Many a time when talking to aspiring product managers, I get asked the question “How technical does a product manager need to be in order to succeed?” Many companies have strict criteria for technical skills during hiring while others don’t. Some would explicitly mention the requirement of a CS degree as a pre-requisite while others would be okay with relevant experience only.
The reason for these diverse requirements is due to the fact that product management has evolved over a period of time along with the software industry (variations of product management roles can be traced back to a time much before that). Universities still don’t offer product management courses as part of the formal curriculum. Since there are no common shared resources for product managers, in many companies this position has evolved depending on what the role fulfilled for them at that point of time. So if you search for people with product manager as a title on LinkedIn and look at their educational background you’ll realize they come from diverse backgrounds such as liberal arts, pure sciences and non-CS engineering degrees as well.
After talking to few of these product managers, one of the themes that comes across is this: to succeed as a product manager you do not need an engineering degree, but you do need to have a strong technical background, either through learning on the job or building your technical skills through side projects. The primary reason for this is because the technical background gives you the ability to relate and communicate to engineers and enable decisions regarding technical trade-offs which affect either the user experience or the features of the product. Without the required technical background it’s easy to take the engineering team down a wild goose chase and lose credibility with the engineering leadership. So if you are entering the business of technology, it’s ok to start off as a non-technical PM but it’s not ok to stay that way if you intend to succeed.
How to develop the necessary technical background and gain respect?
Make sure you are strong in other areas
If you ever google “product management” you would have come across this picture
I really love the simplicity of this little picture as it clearly explains that technology is one of the essential skill sets you need to have. Engineering teams need someone with deep market insight and user knowledge in order to prioritize their efforts. Product managers are the voice of the users and represent users in every discussion when making decisions about the product. Doing this requires a deep understanding of the users, their challenges and issues, and how the product will deliver convenience, value and of course the delight they are looking for. Good product managers always have their ear to the ground – constantly involved in usability testing, interviewing the users, working with the support team to listen to the customer issues or even better, directly working on the customer support team once a week. The best product managers synthesize this treasure trove of information into a clear and compelling direction for the product. Make sure that as a non-technical PM you bring this skill most to the table.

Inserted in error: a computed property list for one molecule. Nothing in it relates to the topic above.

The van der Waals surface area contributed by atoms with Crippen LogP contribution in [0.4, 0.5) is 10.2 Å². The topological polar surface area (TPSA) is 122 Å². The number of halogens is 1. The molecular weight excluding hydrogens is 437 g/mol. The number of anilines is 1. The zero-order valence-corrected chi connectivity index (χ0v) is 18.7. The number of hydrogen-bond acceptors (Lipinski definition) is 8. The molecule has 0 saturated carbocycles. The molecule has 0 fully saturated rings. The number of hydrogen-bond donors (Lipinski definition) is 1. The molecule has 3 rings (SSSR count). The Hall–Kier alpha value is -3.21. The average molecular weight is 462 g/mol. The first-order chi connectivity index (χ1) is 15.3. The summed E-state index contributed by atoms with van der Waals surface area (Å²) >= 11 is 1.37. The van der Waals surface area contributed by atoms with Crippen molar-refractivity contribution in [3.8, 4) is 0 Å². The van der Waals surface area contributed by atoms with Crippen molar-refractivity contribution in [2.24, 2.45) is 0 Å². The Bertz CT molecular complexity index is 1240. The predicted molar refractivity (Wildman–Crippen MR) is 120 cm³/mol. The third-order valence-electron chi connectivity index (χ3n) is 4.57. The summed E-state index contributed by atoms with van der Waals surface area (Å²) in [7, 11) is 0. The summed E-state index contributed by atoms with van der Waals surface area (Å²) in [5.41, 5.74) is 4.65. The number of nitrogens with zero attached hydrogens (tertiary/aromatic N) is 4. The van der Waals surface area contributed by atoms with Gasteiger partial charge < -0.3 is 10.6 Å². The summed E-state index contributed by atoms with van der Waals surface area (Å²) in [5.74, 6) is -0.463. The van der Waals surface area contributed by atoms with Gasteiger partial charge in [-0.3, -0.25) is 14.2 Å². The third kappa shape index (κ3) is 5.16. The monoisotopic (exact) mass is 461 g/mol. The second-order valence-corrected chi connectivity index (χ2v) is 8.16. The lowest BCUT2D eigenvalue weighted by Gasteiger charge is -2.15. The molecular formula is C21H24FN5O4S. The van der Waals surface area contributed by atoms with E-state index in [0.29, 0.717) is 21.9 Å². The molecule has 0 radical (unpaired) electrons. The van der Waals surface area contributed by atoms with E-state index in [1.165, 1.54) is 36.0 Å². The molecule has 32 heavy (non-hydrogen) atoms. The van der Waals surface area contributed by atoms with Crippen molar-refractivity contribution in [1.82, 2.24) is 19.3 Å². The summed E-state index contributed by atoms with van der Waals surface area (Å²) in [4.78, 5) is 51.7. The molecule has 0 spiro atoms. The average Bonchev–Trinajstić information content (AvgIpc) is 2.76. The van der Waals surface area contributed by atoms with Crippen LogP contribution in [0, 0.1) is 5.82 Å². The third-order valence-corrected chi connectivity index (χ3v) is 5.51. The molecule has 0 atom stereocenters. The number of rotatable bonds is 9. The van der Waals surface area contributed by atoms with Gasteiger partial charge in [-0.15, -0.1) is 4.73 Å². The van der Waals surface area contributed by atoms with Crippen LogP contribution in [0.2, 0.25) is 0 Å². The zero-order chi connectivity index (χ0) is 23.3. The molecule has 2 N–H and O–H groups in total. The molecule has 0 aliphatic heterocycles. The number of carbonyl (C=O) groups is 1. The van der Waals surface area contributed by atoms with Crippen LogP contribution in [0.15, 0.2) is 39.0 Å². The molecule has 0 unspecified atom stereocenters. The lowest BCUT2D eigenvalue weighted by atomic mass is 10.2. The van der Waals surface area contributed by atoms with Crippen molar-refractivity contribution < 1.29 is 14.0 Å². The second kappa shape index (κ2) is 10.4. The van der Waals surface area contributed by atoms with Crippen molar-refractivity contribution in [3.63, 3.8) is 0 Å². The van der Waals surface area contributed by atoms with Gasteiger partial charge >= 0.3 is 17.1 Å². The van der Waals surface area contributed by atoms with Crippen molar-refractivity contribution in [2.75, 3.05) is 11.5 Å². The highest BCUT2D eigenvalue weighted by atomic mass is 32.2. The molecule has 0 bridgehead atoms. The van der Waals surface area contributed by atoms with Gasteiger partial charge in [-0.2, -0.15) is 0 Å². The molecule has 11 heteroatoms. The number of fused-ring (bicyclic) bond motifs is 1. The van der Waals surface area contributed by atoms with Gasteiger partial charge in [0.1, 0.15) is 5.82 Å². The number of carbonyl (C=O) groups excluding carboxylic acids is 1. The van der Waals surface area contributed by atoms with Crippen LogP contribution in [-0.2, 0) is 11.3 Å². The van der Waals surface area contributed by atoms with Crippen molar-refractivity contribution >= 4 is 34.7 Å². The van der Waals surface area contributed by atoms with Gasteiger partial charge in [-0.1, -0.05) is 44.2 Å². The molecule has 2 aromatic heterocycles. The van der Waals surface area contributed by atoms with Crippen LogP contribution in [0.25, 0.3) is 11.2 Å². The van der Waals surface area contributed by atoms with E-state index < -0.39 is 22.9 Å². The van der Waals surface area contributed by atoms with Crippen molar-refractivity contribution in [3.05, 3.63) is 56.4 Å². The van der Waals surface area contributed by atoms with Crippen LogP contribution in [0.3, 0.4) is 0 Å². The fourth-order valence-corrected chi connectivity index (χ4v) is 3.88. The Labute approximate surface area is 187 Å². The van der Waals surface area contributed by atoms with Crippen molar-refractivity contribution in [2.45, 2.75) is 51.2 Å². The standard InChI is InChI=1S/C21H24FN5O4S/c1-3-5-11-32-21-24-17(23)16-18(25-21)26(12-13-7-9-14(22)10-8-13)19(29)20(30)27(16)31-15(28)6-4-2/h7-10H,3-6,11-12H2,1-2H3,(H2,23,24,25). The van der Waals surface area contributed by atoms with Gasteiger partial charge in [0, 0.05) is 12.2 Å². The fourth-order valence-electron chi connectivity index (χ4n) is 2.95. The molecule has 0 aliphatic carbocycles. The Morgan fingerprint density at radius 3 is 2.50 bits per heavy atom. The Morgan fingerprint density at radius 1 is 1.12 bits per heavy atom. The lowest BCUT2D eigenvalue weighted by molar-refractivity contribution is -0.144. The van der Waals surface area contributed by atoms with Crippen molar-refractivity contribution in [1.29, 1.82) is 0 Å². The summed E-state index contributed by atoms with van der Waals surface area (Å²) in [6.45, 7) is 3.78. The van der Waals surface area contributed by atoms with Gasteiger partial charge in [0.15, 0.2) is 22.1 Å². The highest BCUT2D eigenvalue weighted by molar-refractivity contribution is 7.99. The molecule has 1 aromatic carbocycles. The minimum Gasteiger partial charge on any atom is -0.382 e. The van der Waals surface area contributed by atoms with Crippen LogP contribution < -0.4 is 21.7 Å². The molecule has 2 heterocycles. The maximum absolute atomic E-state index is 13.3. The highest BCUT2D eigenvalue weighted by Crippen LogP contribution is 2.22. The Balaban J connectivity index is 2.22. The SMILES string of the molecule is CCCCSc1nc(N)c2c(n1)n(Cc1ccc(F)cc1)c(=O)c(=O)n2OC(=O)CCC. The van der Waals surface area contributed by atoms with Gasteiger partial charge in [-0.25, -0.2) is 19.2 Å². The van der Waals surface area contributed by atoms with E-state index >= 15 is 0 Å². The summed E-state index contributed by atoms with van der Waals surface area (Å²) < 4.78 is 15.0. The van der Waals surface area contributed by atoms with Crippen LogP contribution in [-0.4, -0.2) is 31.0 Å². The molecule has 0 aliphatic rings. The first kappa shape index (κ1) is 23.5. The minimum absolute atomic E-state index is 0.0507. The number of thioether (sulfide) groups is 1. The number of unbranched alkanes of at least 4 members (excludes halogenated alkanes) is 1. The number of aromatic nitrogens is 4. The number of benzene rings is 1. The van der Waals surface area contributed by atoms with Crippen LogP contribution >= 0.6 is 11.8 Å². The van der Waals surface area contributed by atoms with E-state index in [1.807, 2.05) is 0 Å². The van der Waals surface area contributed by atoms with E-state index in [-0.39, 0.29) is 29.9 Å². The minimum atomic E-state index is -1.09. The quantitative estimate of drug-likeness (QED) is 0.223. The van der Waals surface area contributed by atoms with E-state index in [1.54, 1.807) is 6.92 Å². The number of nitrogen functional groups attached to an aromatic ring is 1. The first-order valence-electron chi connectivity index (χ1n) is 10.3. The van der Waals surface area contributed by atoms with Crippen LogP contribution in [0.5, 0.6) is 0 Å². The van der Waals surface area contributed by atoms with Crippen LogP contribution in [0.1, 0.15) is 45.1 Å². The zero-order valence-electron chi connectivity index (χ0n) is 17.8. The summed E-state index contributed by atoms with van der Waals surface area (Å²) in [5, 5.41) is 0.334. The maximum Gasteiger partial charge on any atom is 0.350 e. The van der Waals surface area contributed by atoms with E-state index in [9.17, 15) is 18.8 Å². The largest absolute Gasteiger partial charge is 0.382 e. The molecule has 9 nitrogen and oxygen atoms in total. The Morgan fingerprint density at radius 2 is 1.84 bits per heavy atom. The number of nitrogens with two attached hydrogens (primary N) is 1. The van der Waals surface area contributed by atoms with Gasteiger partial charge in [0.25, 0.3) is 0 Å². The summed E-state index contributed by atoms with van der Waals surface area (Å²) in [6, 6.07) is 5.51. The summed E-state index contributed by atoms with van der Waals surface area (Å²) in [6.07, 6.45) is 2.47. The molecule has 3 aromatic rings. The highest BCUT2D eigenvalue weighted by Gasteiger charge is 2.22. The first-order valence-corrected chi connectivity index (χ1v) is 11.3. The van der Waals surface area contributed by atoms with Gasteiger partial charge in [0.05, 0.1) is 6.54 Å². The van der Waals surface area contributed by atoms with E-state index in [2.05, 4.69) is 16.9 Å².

Be curious and learn
If you are already functioning as a product manager, talk to your engineering team and ask them about your product stack and architecture. Don’t worry if you don’t understand them but note them down carefully and later google them. You’ll learn a ton of technical stuff about the product by just figuring out how each component is related to the other and which components are harder to change and how one single change in requirement will affect multiple other components.
Even if you don’t understand anything that is described for the first time, always be logical. Using logic see if everything fits to deliver one use flow. If it is not logical don’t be afraid to dig deeper and probe.
Another way to learn about the data architecture is to do your own analytics. Make your own hypotheses and test them against the data. Fetch your data using SQL queries and you’ll realize it’s a very easy thing to do. By doing this, you will learn a lot about data architecture. For example if you want analyse data on how many users used a credit card to buy a product versus those who used a debit card, you will understand the special nature of that data and learn about security as well.
Build something as a side project
If you are newbie and / or have lot of time on your hands take up an online course and build something. Utilizing your product skills, identify a user problem and build an app to solve it. It need not be fancy or highly technical; and it might barely even work. Try a simple app and see what are all the decisions that you need to make technically to make an app go live. There are multiple courses and resources online to learn any technical capability you want to learn to accomplish this. By taking the time and the effort to build an app you have moved yourself from a non-technical tag to a different class of product manager, which will only earn you more respect in your interaction with engineers.